When pushed, some socialized-medicine promoters will admit their way will cost even more. (They say that will be in the short run, though the long run never arrives.) “Even the Senate Democrats writing the healthcare bill,” says the liberal Boston Globe, “acknowledge that it could, initially, cost some families more in higher taxes to underwrite the cost of insuring the uninsured. Democrats in Congress are talking about things like taxes on sugary drinks and alcohol, and about taxing a portion of employee health benefits of those individuals with the biggest salaries and most generous health plans.” Of course, government already taxes health plans and those with more-than-minimal health plans — most people just don’t realize it. Because Medicare and Medicaid pay doctors and hospitals only a fraction of the cost of the actual care given, doctors and hospitals pass the remaining cost of care on to people who have health insurance, driving up fees and insurance costs. But who will pay these extra costs when most everyone is on a government-run healthcare plan? That’s where rationing comes in.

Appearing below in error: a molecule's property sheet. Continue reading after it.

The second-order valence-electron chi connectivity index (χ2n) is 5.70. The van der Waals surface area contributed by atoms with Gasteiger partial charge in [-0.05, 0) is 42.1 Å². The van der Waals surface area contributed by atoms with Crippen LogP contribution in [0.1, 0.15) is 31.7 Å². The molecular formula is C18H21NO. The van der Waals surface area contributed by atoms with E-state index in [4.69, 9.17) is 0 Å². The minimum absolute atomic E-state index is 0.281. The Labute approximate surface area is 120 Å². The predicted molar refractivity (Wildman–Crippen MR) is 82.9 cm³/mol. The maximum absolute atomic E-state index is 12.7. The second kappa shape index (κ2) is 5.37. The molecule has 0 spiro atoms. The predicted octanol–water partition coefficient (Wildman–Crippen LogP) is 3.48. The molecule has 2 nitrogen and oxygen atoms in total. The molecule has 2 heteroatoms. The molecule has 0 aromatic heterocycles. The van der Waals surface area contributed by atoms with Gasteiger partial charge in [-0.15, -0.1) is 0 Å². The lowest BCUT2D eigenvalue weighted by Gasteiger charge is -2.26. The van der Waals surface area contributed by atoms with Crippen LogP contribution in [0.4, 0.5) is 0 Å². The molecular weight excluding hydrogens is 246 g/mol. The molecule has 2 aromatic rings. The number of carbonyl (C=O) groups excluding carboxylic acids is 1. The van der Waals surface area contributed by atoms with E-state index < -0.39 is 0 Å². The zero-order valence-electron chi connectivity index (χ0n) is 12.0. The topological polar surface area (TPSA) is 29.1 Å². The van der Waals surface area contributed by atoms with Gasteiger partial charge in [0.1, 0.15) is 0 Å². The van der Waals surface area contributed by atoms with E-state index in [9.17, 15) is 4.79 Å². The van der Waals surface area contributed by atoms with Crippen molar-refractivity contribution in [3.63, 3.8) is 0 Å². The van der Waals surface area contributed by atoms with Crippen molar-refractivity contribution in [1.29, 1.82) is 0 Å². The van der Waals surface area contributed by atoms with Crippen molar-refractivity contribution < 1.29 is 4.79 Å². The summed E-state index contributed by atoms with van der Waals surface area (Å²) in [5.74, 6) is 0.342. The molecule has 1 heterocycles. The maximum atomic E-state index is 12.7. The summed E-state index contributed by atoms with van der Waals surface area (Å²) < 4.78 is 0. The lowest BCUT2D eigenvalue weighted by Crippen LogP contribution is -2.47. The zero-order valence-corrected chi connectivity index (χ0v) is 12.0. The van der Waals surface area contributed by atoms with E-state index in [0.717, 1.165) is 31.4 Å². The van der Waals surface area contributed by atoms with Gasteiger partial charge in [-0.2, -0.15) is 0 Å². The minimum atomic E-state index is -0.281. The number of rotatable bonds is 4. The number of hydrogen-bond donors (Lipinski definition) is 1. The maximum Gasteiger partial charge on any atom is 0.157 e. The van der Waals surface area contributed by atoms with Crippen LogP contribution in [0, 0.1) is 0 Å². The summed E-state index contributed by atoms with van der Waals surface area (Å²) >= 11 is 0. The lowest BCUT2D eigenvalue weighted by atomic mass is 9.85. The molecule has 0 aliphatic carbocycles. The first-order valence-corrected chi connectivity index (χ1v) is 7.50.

The White House and the Democrats need the cover of a few Republicans to make their poison pill seem more palatable. The “public option” notion is intended to do that. Speaking to other advocates of a “single payer” plan in April, Representative Jan Schakowsky (D-Ill.) admitted that the actual long-term goal on the healthcare reform agenda is to shut out the private health-insurance industry. “Those of us who are pushing for a public health insurance option don’t disagree with the goal [of eliminating private healthcare insurance],” she said. “This is not a principled fight. This is a fight about strategy for getting there, and I believe we will.”
The Wall Street Journal points out that the “compromise” being sought would be a big step toward complete government-run healthcare: